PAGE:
If Brown hopes to throw a six in a game of dice and succeeds, we wouldn’t say he threw the six intentionally. If Brown puts his last cartridge into a six-chambered revolver, spins the chamber as he aims it at Smith, his archenemy, pulls the trigger, and kills Smith, we’d say he killed him intentionally. Does that make sense? In both cases Brown hoped for a certain result, in both cases the probability of that result was the same. If Brown didn’t intentionally throw a six, why did he intentionally shoot Smith?

— Leo Katz, Bad Acts and Guilty Minds, 1987


  • What time is it on the sun?
  • PATERNAL, PARENTAL, and PRENATAL are anagrams.
  • If forecastle is pronounced “fo’c’sle,” should forecast be pronounced “folks”?
  • A clock’s second hand is its third hand.
  • “The religion of one seems madness unto another.” — Thomas Browne

Bonus poser: In what sport does only the winning team travel backward?

Thin Thinking

Some of the figures (particularly the holy ones) in El Greco paintings seem unnaturally tall and thin. An ophthalmologist surmised that the painter had a defect of vision that caused him to see people this way.

The zoologist Sir Peter Medawar pointed out that we can reject this conjecture on purely logical grounds. What was his insight?

Click for Answer

“The Unprovable Liar”

‘What I am saying cannot be proved.’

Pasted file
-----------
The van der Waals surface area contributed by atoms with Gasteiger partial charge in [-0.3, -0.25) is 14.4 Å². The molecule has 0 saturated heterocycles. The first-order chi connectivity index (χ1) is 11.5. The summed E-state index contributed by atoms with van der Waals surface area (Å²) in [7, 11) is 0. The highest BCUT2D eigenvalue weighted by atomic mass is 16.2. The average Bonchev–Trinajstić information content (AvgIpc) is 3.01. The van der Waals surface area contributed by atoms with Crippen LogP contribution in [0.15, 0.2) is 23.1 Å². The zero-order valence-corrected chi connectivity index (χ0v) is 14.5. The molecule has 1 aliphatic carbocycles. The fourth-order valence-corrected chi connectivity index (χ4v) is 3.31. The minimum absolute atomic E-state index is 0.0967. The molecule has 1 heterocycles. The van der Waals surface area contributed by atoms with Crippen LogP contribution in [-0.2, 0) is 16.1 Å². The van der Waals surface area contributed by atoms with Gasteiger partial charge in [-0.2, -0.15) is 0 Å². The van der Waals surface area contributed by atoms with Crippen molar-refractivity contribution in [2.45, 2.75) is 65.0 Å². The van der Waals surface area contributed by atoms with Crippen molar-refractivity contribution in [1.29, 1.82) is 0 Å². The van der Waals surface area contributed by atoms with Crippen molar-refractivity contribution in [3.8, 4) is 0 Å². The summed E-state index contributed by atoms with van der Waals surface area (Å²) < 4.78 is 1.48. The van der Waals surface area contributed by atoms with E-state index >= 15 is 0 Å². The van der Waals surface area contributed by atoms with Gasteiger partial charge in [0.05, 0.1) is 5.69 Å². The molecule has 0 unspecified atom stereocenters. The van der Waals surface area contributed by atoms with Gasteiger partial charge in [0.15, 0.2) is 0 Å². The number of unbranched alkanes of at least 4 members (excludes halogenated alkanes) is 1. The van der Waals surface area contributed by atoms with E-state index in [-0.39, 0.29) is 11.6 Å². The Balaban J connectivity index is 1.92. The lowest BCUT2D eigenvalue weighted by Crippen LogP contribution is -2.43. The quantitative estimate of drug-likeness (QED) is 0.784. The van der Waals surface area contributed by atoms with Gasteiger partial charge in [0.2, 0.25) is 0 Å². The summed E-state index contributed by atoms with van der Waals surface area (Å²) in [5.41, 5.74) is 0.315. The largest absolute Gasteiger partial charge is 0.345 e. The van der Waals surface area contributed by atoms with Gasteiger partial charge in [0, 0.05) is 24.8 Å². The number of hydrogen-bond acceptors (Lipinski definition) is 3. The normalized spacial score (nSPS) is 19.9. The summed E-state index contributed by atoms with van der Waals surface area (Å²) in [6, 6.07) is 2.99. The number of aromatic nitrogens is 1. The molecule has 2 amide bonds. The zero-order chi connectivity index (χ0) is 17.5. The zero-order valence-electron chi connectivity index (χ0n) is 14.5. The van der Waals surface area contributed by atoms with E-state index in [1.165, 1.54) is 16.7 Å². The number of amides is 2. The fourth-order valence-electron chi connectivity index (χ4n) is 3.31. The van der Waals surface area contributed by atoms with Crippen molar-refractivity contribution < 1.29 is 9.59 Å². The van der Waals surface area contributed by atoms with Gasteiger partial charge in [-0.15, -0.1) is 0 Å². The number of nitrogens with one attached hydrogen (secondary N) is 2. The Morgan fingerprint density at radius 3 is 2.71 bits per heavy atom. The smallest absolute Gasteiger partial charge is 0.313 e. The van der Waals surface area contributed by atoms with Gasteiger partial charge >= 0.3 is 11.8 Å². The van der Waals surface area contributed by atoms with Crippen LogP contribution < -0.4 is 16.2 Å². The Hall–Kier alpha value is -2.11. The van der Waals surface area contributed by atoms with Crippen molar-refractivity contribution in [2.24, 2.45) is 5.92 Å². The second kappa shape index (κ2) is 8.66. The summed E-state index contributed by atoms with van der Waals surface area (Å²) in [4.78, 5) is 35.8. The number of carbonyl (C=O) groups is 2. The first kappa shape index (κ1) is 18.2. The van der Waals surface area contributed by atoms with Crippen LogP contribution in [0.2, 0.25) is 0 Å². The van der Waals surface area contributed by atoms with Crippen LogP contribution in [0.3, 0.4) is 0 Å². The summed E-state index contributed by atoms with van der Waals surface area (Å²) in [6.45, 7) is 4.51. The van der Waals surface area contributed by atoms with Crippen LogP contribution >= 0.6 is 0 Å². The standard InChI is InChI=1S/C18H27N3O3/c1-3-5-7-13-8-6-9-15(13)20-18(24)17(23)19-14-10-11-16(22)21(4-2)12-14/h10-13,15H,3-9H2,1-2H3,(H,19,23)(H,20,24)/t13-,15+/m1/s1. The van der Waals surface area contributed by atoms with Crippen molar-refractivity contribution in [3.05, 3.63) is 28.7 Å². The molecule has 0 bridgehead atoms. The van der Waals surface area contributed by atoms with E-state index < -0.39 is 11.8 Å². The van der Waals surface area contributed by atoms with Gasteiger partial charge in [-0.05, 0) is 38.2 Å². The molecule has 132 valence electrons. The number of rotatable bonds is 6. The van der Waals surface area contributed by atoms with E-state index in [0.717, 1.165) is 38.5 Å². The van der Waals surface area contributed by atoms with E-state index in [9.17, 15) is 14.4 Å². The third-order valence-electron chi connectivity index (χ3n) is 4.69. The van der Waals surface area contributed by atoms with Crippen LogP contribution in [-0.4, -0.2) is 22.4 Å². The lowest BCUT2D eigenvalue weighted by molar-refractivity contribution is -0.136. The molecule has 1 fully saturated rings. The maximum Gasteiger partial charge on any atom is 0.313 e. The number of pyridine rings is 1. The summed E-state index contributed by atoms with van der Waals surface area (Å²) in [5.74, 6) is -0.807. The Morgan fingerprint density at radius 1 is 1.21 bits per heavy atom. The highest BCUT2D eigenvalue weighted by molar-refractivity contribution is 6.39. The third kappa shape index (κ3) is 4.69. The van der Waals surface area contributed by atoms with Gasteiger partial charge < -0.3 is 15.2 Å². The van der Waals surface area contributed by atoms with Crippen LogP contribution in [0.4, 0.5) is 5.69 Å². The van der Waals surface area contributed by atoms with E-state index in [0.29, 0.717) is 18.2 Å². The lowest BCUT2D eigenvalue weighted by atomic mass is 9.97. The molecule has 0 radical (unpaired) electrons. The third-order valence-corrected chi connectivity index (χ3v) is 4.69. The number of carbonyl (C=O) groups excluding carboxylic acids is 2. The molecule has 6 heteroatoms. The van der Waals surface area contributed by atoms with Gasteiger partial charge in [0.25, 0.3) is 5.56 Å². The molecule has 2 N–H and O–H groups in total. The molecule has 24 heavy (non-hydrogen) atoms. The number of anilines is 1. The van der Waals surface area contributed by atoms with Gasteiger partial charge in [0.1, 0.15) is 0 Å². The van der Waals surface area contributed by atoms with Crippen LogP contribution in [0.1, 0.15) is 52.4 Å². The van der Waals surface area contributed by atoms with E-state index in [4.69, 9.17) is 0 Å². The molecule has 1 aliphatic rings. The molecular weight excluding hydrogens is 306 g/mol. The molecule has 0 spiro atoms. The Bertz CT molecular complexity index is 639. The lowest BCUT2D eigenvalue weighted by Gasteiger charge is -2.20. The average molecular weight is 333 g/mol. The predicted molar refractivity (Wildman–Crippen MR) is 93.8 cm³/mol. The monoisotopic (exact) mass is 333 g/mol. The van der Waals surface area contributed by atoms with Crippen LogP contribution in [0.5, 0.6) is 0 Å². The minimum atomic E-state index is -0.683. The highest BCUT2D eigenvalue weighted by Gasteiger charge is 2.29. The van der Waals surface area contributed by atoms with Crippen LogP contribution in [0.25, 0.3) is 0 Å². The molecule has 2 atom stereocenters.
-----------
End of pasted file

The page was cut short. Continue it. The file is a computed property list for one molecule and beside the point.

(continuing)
Suppose this statement can be proved. Then what it says must be true. But it says it cannot be proved. If we assume it can be proved, we prove it cannot be proved. So our supposition that it was provable is wrong. With that road closed to us, let’s try the only other one available — let’s suppose it cannot be proved. Since that is precisely what it says, then it is true after all. And this ends our proof of the above statement!

— Gary Hayden and Michael Picard, This Book Does Not Exist, 2009


A letter from Lewis Carroll to 14-year-old Wilton Rix:

Honoured Sir,

Understanding you to be a distinguished algebraist (i.e. distinguished from other algebraists by different face, different height, etc.), I beg to submit to you a difficulty which distresses me much.

If x and y are each equal to ‘1,’ it is plain that 2 × (x2y2) = 0, and also that 5 × (xy) = 0.

Hence 2 × (x2y2) = 5 × (xy).

Now divide each side of this equation by (xy).

Then 2 × (x + y) = 5.

But (x + y) = (1 + 1), i.e. = 2.

So that 2 × 2 = 5.

Ever since this painful fact has been forced upon me, I have not slept more than 8 hours a night, and have not been able to eat more than 3 meals a day.

I trust you will pity me and will kindly explain the difficulty to

Your obliged, Lewis Carroll


“How are you going to teach logic in a world where everybody talks about the sun setting, when it’s really the horizon rising?” — Cal Craig, quoted in Howard Eves, Mathematical Circles Revisited, 1971

Run Toppers

Let’s play a game. We’ll each name three consecutive outcomes of a coin toss (for example, tails-heads-heads, or THH). Then we’ll flip a coin repeatedly until one of our chosen runs appears. That player wins.

Is there any strategy you can take to improve your chance of beating me? Strangely, there is. When I’ve named my triplet (say, HTH), take the complement of the center symbol and add it to the beginning, and then discard the last symbol (here yielding HHT). This new triplet will be more likely to appear than mine.

The remarkable thing is that this always works. No matter what triplet I pick, this method will always produce a triplet that is more likely to appear than mine. It was discovered by Barry Wolk of the University of Manitoba, building on a discovery by Walter Penney.